NEW YORK (Reuters) - Atlantic Wind Connection filed with federal energy regulators for permission to build a giant power transmission project in the Atlantic Ocean along the U.S. Mid-Atlantic coast to enable the region’s offshore wind potential, a spokesman for the project said Tuesday.
Announced in October, the project will stretch from New Jersey to Virginia and enable up to 6,000 megawatts of wind power that could be built out of sight from land, enough to serve about 1.9 million homes with carbon-free power.
Independent transmission company Trans-Elect is developing the project, expected to cost about $5 billion.
Private equity firm Good Energies (37.5 percent), Internet search and technology firm Google Corp (37.5 percent) and Japanese trading company Marubeni Corp (15 percent) have put up “tens of millions” to sponsor the project. The development team, including Trans-Elect, have an option for the remaining 10 percent, Trans-Elect CEO Bob Mitchell told Reuters.
Mitchell said the companies hope to obtain the needed approvals and funding by 2013 so they can start construction. They hope to finish the first phase of construction in 2016 with the entire project complete by 2020.
The Mid-Atlantic region has more than 60,000 MW of offshore wind potential in the relatively shallow waters of the outer continental shelf, Trans-Elect said.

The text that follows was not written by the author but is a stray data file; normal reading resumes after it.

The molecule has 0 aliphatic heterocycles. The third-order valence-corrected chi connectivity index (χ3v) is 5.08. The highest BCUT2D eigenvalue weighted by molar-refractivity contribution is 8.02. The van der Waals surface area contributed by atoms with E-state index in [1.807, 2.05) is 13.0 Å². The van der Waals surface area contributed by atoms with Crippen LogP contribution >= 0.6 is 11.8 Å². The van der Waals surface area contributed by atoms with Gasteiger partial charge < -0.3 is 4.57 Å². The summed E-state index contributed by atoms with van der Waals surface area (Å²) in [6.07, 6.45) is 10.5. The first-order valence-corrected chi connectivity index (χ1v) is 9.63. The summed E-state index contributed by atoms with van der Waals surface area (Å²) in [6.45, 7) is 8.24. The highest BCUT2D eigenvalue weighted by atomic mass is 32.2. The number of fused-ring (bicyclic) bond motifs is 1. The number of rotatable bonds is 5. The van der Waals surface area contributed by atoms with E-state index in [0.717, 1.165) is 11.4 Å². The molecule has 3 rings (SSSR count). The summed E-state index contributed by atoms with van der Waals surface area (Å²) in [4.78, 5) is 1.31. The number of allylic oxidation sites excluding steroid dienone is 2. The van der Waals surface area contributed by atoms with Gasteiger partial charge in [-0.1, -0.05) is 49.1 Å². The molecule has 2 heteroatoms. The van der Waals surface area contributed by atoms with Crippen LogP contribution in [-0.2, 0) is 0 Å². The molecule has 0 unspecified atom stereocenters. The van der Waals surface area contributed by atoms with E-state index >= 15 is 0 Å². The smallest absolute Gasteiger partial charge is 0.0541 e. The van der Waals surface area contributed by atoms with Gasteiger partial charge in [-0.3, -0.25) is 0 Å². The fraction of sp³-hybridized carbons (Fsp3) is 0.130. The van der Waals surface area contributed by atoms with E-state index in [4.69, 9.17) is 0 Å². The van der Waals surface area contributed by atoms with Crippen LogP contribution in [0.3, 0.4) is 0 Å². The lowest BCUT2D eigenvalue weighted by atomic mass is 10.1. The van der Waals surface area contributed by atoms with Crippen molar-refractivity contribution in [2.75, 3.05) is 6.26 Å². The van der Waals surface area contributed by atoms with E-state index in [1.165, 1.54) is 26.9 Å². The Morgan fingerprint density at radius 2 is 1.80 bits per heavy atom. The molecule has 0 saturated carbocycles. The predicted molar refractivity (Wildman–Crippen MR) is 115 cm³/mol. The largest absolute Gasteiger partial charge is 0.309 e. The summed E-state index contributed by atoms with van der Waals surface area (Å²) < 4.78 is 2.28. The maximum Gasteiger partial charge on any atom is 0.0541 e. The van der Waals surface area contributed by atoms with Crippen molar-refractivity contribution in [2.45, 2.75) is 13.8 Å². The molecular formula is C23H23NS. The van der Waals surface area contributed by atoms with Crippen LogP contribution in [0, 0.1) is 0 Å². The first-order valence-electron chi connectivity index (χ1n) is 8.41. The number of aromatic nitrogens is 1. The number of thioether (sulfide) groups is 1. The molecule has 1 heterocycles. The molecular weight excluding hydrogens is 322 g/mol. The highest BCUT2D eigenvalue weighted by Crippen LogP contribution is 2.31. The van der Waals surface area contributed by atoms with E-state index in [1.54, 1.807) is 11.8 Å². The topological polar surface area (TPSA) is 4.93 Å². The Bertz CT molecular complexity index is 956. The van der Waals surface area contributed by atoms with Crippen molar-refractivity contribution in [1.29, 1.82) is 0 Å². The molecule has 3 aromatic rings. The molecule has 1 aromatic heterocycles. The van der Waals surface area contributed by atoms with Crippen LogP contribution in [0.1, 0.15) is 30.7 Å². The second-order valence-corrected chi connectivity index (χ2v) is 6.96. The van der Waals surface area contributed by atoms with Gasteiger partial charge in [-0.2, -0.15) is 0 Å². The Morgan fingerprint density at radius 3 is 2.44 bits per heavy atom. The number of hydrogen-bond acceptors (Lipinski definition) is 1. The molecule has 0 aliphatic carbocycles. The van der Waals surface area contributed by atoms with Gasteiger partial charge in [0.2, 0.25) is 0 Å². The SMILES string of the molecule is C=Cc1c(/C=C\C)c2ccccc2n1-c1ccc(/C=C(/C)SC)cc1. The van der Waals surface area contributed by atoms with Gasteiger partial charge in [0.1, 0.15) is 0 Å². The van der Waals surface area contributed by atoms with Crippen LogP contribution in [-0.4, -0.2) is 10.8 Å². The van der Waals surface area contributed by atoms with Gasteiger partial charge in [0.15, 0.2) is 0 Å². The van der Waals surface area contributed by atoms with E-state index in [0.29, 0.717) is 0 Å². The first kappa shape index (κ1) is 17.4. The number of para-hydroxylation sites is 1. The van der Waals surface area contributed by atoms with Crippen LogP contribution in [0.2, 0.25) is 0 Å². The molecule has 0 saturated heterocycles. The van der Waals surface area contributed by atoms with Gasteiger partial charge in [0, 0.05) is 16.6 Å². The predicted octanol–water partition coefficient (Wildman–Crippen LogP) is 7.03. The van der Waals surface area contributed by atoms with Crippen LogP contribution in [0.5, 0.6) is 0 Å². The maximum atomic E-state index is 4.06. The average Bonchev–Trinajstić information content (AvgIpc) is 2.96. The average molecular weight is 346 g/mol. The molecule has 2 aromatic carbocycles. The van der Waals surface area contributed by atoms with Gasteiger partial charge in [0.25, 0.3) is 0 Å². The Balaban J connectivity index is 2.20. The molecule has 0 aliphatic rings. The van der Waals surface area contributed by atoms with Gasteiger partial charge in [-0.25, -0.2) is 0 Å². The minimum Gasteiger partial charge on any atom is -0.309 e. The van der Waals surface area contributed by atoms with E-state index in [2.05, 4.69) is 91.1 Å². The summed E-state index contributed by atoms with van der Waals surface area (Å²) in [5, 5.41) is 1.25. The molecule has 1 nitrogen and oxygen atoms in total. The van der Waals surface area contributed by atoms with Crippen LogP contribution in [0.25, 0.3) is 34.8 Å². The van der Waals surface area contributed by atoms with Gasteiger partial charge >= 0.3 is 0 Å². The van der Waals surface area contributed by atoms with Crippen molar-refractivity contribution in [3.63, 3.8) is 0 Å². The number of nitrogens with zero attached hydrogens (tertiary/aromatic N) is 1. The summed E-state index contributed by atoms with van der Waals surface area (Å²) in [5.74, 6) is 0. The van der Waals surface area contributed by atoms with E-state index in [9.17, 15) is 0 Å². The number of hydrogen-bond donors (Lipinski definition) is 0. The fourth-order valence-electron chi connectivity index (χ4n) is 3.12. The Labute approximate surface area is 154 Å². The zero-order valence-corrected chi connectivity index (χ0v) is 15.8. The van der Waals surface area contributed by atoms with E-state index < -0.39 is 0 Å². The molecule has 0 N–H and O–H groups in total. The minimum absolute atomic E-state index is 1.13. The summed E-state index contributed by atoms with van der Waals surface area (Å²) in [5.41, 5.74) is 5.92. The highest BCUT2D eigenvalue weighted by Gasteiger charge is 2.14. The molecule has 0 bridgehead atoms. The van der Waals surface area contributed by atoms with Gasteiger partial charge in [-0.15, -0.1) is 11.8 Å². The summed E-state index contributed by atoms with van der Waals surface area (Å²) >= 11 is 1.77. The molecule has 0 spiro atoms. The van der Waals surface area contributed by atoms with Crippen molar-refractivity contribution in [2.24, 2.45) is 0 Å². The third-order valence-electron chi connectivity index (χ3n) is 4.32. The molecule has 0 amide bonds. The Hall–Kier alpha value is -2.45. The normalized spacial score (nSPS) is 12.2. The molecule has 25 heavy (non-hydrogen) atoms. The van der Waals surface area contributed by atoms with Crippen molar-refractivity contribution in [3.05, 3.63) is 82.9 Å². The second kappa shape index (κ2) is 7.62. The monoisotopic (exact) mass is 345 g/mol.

The project could create thousands of jobs, spur economic growth, help states meet renewable energy and greenhouse gas reduction goals and reduce power congestion costs in the PJM power grid by injecting low priced power into higher priced locations, according to a study by economic consultant The Brattle Group.
In addition, Brattle said the project could provide “substantial cost savings” when compared with the piecemeal development of individual wind farms interconnected via radial high voltage alternating current transmission links to the onshore grid.
Atlantic Wind Connection will use High Voltage Direct Current (HVDC) technology to create a transmission backbone that could connect several large wind farms to the onshore grid in multiple locations.
And, Trans-Elect said the system could be expanded to accommodate more offshore wind energy as the industry develops further.
In addition to the filing on Monday with the U.S. Federal Energy Regulatory Commission (FERC), Trans-Elect said it will also need approvals from the U.S. Department of Interior, other federal, state, regional and local regulators and regional power grid operator PJM.
PJM operates the power grid and energy market serving 51 million people in all or parts of Delaware, Illinois, Indiana, Kentucky, Maryland, Michigan, New Jersey, North Carolina, Ohio, Pennsylvania, Tennessee, Virginia, West Virginia and the District of Columbia.
Reporting by Scott DiSavino; Editing by Walter Bagley